STORY’s David Orr and Cramer-Krasselt tackle fire and ice for Rain-X.
Shoot – November 8, 2018
STORY’s David Orr and agency Cramer-Krasselt put a pair of windshield wipers to the ultimate test in an ingenious new spot for Rain-X. In the ad, a pair of Rain-X Silicone AdvantEdge wiper blades are first encased in huge blocks of ice and then thawed with powerful gas flames. As water and chunks of ice slowly drop from the blades, the voiceover notes that if they can “survive in these conditions, clearly they’ll last in yours.”
Orr staged and shot the dramatic demonstration entirely through practical means. He contracted a Chicago ice company to freeze the blades in a 350-pound block of ice. He then had the block suspended in midair by chains, surrounded by gas jets. “I worked with a great rigger and we performed a lot of tests to determine the right relationship between the blocks of ice and the wall of fire,” recalls Orr.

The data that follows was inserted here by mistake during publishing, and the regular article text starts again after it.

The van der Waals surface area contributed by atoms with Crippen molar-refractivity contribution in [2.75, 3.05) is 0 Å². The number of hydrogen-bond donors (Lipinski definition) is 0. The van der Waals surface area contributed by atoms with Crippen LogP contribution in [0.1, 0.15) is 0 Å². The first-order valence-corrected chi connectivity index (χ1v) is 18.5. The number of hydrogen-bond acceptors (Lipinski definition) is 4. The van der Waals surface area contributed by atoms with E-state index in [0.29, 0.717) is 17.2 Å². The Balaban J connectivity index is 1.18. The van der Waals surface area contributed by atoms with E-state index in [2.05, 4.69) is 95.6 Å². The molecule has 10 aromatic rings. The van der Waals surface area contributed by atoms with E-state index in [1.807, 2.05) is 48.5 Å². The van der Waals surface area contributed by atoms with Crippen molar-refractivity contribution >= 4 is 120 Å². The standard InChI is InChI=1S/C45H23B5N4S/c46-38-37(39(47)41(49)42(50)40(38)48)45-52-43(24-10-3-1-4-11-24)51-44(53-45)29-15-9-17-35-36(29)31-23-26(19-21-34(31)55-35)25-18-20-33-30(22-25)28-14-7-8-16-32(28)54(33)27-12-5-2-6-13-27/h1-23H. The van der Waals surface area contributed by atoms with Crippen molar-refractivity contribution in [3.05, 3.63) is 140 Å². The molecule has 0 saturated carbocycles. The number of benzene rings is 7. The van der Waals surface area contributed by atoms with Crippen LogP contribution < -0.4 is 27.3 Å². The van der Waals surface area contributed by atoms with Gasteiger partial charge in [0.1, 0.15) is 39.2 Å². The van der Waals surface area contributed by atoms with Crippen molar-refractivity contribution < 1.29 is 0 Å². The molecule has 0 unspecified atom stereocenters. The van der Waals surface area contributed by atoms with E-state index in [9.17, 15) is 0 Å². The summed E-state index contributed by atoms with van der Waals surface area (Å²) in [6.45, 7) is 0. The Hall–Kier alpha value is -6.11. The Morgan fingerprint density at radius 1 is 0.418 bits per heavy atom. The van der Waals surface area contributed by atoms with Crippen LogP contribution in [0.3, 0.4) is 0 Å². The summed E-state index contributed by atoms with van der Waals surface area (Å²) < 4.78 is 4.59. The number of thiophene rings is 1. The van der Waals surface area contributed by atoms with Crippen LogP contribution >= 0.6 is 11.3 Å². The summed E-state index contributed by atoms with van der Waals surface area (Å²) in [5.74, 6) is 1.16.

The demonstration is not only technically impressive, it’s artfully presented. “The materials we used included brushed aluminum and stainless steel, which reflect light well,” notes Orr. “It looked wonderful and helped give it the feel of a science experiment.”
Orr injected emotion into the demo by treating the blades like gladiators. “In the treatment, I referred to the blades as our ‘heroes,’” he explains. “They make their appearance, they go through a trial and emerge victorious. We played with that idea in a variety of ways. The nozzles on the gas jets, for example, look like teeth, giving the appearance of predators.”
The concept, created by long-time Rain-X agency partner Cramer-Krasselt, transforms a product that most people take for granted into something both essential and beautiful. “It’s a challenge to depict the super premium value of this type of product in a way that grabs attention,” noted Todd Stone, executive creative director at Cramer-Krasselt. “But our idea, with David and STORY’s deft execution, mixes art and science in a way that really demonstrates the performance of the blades”